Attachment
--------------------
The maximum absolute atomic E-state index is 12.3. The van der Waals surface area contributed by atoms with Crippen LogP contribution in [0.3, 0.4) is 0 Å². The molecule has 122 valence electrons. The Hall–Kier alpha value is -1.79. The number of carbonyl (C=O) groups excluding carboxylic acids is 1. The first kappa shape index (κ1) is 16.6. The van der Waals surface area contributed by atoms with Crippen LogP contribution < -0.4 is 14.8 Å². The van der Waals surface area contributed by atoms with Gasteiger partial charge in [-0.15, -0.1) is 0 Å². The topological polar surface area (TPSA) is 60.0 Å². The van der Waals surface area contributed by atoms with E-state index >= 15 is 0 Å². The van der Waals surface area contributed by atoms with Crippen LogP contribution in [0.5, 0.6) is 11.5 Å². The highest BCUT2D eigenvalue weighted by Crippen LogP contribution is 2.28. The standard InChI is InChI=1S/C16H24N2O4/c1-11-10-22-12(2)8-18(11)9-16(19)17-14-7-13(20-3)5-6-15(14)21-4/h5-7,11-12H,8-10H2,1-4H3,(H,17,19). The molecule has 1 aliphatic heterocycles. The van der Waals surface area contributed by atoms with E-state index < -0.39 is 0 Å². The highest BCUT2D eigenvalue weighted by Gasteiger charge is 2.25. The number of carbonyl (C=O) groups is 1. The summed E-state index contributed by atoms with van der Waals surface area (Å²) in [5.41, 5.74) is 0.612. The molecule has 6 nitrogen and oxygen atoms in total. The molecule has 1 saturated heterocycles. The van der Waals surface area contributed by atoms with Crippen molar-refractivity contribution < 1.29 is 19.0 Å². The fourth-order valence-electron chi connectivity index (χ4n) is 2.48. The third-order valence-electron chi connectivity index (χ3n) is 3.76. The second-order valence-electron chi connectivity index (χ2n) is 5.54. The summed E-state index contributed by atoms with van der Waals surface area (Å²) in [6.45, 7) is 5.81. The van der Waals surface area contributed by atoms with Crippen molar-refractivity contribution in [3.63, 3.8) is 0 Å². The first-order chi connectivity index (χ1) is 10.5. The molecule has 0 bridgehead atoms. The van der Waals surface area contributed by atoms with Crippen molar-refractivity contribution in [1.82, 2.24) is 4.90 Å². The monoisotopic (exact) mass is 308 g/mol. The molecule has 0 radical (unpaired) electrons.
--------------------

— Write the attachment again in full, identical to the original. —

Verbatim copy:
The maximum absolute atomic E-state index is 12.3. The van der Waals surface area contributed by atoms with Crippen LogP contribution in [0.3, 0.4) is 0 Å². The molecule has 122 valence electrons. The Hall–Kier alpha value is -1.79. The number of carbonyl (C=O) groups excluding carboxylic acids is 1. The first kappa shape index (κ1) is 16.6. The van der Waals surface area contributed by atoms with Crippen LogP contribution < -0.4 is 14.8 Å². The van der Waals surface area contributed by atoms with Gasteiger partial charge in [-0.15, -0.1) is 0 Å². The topological polar surface area (TPSA) is 60.0 Å². The van der Waals surface area contributed by atoms with E-state index >= 15 is 0 Å². The van der Waals surface area contributed by atoms with Crippen LogP contribution in [0.5, 0.6) is 11.5 Å². The highest BCUT2D eigenvalue weighted by Crippen LogP contribution is 2.28. The standard InChI is InChI=1S/C16H24N2O4/c1-11-10-22-12(2)8-18(11)9-16(19)17-14-7-13(20-3)5-6-15(14)21-4/h5-7,11-12H,8-10H2,1-4H3,(H,17,19). The molecule has 1 aliphatic heterocycles. The van der Waals surface area contributed by atoms with E-state index < -0.39 is 0 Å². The highest BCUT2D eigenvalue weighted by Gasteiger charge is 2.25. The number of carbonyl (C=O) groups is 1. The summed E-state index contributed by atoms with van der Waals surface area (Å²) in [5.41, 5.74) is 0.612. The molecule has 6 nitrogen and oxygen atoms in total. The molecule has 1 saturated heterocycles. The van der Waals surface area contributed by atoms with Crippen molar-refractivity contribution < 1.29 is 19.0 Å². The fourth-order valence-electron chi connectivity index (χ4n) is 2.48. The third-order valence-electron chi connectivity index (χ3n) is 3.76. The second-order valence-electron chi connectivity index (χ2n) is 5.54. The summed E-state index contributed by atoms with van der Waals surface area (Å²) in [6.45, 7) is 5.81. The van der Waals surface area contributed by atoms with Crippen molar-refractivity contribution in [3.63, 3.8) is 0 Å². The first-order chi connectivity index (χ1) is 10.5. The molecule has 0 bridgehead atoms. The van der Waals surface area contributed by atoms with Crippen molar-refractivity contribution in [1.82, 2.24) is 4.90 Å². The monoisotopic (exact) mass is 308 g/mol. The molecule has 0 radical (unpaired) electrons.